If you have an outstanding low-level summons warrant, now is your chance to get it cleared. The Queens district attorney is co-hosting a free event that is offering people a chance to start fresh and clear their names.
Did you know that the state of New York can seize your personal assets even if you have not been convicted of a crime? Criminal defense attorneys know this practice as "civil asset forfeiture," and it happens more than you might think. Defendants often suffer serious setbacks when officers seize vehicles, bank accounts, cash and other assets simply because they are thought to be connected with criminal activity. You do not even have to be charged with a crime for this seizure to occur! In all, reports show that annual revenues from civil asset forfeiture pad the state's coffers with an additional $28 million per year.
A New York pharmacist is facing serious sanctions during his criminal trial for actions that led to the deaths of multiple patients. The man mounted a criminal defense against allegations of mail fraud, racketeering, and second-degree murder in the case. After being convicted of the white collar crimes - but acquitted for the second-degree murder charges - the man is now awaiting sentencing that is set for June.
There has been a push in recent years for police to be armed with an unexpected weapon: body cameras. These cameras, supporters argue, will help protect police against allegations of brutality while also better ensuring that the public they serve can trust these officers. After all, the argument goes, their actions are being recorded.
Former New England Patriot's football player Aaron Hernandez may attempt to introduce controversial evidence about drug use into his upcoming murder trial. The professional athlete is mounting a criminal defense against two first-degree murder charges, but reports show that his legal team may seek to establish that Hernandez' drug use caused psychological impacts that compromised his judgment. Hernandez' team of attorneys have said that he was smoking up to an ounce of marijuana per day at the time of the murders, which may lead to reasonable doubt if a major psychological effect can be demonstrated.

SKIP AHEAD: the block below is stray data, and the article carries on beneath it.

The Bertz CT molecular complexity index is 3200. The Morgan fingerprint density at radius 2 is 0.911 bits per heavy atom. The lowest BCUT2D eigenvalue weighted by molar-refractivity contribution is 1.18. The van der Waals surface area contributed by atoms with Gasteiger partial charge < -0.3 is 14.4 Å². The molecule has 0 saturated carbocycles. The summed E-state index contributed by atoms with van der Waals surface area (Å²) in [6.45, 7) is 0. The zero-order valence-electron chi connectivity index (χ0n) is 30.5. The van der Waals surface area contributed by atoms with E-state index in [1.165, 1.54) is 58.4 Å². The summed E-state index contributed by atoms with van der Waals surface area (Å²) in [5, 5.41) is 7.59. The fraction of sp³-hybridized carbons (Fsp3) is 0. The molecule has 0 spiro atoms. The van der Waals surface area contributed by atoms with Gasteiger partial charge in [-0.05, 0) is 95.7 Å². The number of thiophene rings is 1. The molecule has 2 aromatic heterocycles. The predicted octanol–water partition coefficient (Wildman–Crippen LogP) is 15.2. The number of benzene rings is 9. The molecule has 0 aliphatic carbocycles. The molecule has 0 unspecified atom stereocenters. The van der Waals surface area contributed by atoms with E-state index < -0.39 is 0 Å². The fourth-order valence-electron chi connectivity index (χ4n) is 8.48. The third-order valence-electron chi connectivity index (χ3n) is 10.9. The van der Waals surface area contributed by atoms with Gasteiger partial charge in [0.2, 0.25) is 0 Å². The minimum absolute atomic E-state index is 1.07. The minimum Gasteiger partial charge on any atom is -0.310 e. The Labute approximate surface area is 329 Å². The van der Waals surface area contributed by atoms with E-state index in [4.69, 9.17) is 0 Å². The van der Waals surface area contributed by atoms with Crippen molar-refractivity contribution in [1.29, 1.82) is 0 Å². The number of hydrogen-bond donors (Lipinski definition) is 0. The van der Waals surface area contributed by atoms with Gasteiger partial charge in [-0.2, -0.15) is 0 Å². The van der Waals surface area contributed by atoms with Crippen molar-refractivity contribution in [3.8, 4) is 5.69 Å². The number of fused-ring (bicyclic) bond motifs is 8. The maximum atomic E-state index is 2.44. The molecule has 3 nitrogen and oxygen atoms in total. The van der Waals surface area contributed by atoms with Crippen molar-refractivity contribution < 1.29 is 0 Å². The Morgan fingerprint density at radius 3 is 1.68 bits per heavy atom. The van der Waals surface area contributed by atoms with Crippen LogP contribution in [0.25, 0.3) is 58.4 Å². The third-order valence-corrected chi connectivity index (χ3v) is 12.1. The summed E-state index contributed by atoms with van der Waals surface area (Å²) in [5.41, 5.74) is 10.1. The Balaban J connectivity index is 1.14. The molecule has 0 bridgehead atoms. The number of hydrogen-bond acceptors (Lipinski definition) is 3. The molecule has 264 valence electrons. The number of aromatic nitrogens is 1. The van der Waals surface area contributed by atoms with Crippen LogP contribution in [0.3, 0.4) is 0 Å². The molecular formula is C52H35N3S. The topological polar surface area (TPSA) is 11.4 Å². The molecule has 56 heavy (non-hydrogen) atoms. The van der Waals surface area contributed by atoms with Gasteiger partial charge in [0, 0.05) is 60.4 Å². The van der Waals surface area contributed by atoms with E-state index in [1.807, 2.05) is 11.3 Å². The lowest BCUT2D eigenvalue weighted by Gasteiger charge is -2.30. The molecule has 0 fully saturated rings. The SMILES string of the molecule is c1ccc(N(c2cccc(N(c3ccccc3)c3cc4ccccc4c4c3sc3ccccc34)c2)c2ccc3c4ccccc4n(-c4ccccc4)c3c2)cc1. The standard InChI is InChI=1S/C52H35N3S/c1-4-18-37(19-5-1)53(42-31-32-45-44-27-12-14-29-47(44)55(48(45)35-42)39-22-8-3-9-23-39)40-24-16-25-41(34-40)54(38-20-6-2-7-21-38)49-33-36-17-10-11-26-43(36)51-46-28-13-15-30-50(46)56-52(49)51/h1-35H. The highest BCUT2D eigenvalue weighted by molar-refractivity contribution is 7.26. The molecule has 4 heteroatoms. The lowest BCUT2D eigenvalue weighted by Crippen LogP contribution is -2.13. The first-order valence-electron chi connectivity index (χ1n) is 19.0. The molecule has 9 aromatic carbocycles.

New York takes drunk driving seriously. This was recently highlighted in a case that involves a Ferrari sports car and a driving while intoxicated (DWI) conviction.
The New York General Assembly is considering a dozen criminal justice reform bills. The provision considered most likely to pass is one that would raise the age of criminal responsibility to 18. Currently, New York is one of two states (the other is North Carolina) in which youths as young as 16 are charged as adults.
Super Bowl weekend is known as a time to get together with friends, cheer on a team and let go of reality for a couple of hours. Unfortunately for some, reality may hit when you see red and blue flashing lights in your rearview mirror as you head home after the game.
Professional basketball player Matt Barnes is facing criminal charges in connection with an altercation in December in New York City. Barnes, who is a forward for the Sacramento Kings, is mounting a criminal defense against misdemeanor assault charges for his alleged involvement in the incident, which happened at a night club in Chelsea. Barnes, age 36, and his teammate DeMarcus Cousins are both implicated in the assault charges. Authorities say the fight occurred after Barnes bumped into a woman and she slapped him. Cousins and Barnes allegedly began beating a male victim after that initial encounter.
New York takes driving while under the influence (DWI) seriously. State officials showcased this stance recently when they stepped up efforts to enforce DWI laws over the holidays.